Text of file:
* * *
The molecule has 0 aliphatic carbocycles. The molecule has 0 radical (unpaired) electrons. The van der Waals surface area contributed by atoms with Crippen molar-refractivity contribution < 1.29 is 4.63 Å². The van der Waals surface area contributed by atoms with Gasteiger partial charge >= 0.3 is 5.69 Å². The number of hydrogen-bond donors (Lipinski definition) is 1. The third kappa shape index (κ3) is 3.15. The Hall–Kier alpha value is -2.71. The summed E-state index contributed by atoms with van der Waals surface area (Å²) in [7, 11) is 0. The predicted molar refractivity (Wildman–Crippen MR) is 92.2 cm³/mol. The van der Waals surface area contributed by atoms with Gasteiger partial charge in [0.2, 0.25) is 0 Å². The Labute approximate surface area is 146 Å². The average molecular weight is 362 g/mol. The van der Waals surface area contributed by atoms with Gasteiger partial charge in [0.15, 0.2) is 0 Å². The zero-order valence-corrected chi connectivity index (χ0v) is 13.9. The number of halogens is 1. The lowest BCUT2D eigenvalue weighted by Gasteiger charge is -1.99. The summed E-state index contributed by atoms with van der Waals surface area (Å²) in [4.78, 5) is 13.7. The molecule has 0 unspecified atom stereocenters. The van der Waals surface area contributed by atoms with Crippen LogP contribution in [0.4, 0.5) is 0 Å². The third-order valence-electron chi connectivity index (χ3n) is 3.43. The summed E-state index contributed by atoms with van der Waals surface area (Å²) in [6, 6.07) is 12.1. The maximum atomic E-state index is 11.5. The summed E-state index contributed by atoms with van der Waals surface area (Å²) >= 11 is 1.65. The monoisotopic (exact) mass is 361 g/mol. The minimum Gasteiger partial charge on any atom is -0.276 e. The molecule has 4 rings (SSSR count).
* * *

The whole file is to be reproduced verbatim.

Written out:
The molecule has 0 aliphatic carbocycles. The molecule has 0 radical (unpaired) electrons. The van der Waals surface area contributed by atoms with Crippen molar-refractivity contribution < 1.29 is 4.63 Å². The van der Waals surface area contributed by atoms with Gasteiger partial charge >= 0.3 is 5.69 Å². The number of hydrogen-bond donors (Lipinski definition) is 1. The third kappa shape index (κ3) is 3.15. The Hall–Kier alpha value is -2.71. The summed E-state index contributed by atoms with van der Waals surface area (Å²) in [7, 11) is 0. The predicted molar refractivity (Wildman–Crippen MR) is 92.2 cm³/mol. The van der Waals surface area contributed by atoms with Gasteiger partial charge in [0.2, 0.25) is 0 Å². The Labute approximate surface area is 146 Å². The average molecular weight is 362 g/mol. The van der Waals surface area contributed by atoms with Gasteiger partial charge in [0.15, 0.2) is 0 Å². The zero-order valence-corrected chi connectivity index (χ0v) is 13.9. The number of halogens is 1. The lowest BCUT2D eigenvalue weighted by Gasteiger charge is -1.99. The summed E-state index contributed by atoms with van der Waals surface area (Å²) in [4.78, 5) is 13.7. The molecule has 0 unspecified atom stereocenters. The van der Waals surface area contributed by atoms with Crippen LogP contribution in [0.4, 0.5) is 0 Å². The third-order valence-electron chi connectivity index (χ3n) is 3.43. The summed E-state index contributed by atoms with van der Waals surface area (Å²) in [6, 6.07) is 12.1. The maximum atomic E-state index is 11.5. The summed E-state index contributed by atoms with van der Waals surface area (Å²) >= 11 is 1.65. The monoisotopic (exact) mass is 361 g/mol. The minimum Gasteiger partial charge on any atom is -0.276 e. The molecule has 4 rings (SSSR count).